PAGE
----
Skip to Content

EU Forest Watch Issue 212 - February 2016

EU Commission investigates state aid to Drax

The European Commission opened an investigation into a UK request to grant public support to Drax to convert a coal-fired power installation to biomass combustion. This is a second Commission investigation after it looked into requested aid for the conversion of the Lynemouth plant last year.

The UK has requested approval for GBP 1.3 billion in state aid to Drax over the next 10 years for the conversion of a third unit at the Drax power station. This unit would provide 645 Megawatts of electricity by burning approximately 2.4 million tonnes of wood pellets a year – nine per cent of the current global pellet market.

The Commission will consider whether the aid is proportional; that is, whether the positive effects in achieving climate and environmental objectives outweigh the potential distortion of the electricity and the raw materials markets. Interested parties have been invited to provide input to the investigation.

As Fern’s report shows, large-scale facilities achieve the opposite of what they intend: they often burn large volumes of wood at a very low rate of efficiency, wasting a lot of material. They also worsen air quality and emit huge amounts of CO2.

Perhaps more importantly, they rely on imports of wood from sometimes highly biodiverse forest with limited environmental protection and from areas where peoples’ customary rights to land are not always respected, such as the US, Canada and Brazil.

Fern urges the Commission to reflect on the social, environmental and climate impacts that large-scale biomass burners are causing, and which this Drax unit will aggravate further. The Commission should acknowledge that there is a limited supply of biomass in the EU and globally.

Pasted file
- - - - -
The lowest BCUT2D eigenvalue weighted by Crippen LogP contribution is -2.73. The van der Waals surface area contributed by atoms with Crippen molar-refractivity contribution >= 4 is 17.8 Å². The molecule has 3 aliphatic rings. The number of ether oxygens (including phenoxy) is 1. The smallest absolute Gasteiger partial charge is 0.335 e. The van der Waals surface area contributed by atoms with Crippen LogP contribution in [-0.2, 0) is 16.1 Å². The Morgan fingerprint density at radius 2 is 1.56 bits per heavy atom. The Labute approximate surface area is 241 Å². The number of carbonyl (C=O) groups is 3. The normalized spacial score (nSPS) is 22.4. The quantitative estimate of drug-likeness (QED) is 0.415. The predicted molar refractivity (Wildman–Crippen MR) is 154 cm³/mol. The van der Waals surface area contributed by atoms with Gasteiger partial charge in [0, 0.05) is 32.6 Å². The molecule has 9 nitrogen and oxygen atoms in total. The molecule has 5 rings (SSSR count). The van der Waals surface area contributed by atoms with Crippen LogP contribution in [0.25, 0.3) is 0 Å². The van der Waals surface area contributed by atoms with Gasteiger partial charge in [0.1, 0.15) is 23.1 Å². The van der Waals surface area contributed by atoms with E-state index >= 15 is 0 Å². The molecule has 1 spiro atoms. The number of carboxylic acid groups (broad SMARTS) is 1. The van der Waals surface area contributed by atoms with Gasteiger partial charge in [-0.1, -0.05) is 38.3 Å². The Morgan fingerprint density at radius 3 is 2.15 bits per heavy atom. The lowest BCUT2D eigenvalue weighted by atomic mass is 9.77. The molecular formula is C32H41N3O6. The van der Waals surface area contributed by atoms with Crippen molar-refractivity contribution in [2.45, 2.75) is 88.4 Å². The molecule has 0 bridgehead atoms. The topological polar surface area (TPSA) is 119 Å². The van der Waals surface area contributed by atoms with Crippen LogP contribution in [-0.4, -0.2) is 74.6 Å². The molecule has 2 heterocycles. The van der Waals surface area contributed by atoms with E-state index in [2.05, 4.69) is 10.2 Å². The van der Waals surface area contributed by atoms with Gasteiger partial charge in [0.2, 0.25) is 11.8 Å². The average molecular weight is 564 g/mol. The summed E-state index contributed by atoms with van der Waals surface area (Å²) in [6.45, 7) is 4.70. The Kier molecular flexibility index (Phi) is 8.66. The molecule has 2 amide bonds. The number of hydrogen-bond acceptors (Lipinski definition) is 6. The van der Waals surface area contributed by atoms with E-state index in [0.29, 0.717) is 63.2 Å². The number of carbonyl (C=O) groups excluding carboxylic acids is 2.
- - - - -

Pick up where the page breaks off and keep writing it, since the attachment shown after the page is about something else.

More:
Further reliance on imports will encourage social conflict over land and increase deforestation abroad – undermining EU objectives on tackling global deforestation and biodiversity loss.

Image: Katy Stoddart via Flickr

Dutch Parliament suspends biomass subsidies

The Dutch Parliament is challenging the wisdom of burning biomass for energy, voting on 2 February in favour of a resolution to suspend subsidies for biomass co-firing until a political agreement is reached regarding a total phase-out of coal.

When the Parliament called on the Government to phase out coal last December, the Government responded that coal plants should remain in operation specifically to allow them to co-fire biomass and reach renewable energy targets; this, despite the fact that 64 Dutch scientists had argued that closing coal plants should be prioritised over biomass co-firing.

It remains to be seen whether the resolution will reopen the Dutch Energy Agreement (2013), which included a commitment to close five coal plants and sustainability criteria for biomass, and which energy companies and environmental NGOs signed.

NGOs call on EU to scrap bioenergy from Renewable Energy policy

The World Rainforest Movement and BiofuelWatch have called on the EU to scrap bio-energy subsidies, starting with the upcoming Renewable Energy Directive. In their eyes, incentivising large-scale bioenergy production is anything but renewable: it relies on industrial-scale agriculture and monoculture tree plantations, and it can actually increase emissions rather than reducing them.

The statement suggests that small-scale, locally-owned bioenergy undertakings that can be supported through EU rural development funding are a preferable alternative.

The NGO statement, which is open for other organisations to sign, was released as the European Commission conducts a public consultation with a view to revising its renewables policy for the post-2020 period.

Meanwhile, a study carried out by Forest Research for the European Commission, shows that bioenergy use can lead to increasing CO₂ emissions and is not carbon-neutral, as current EU bioenergy policy assumes.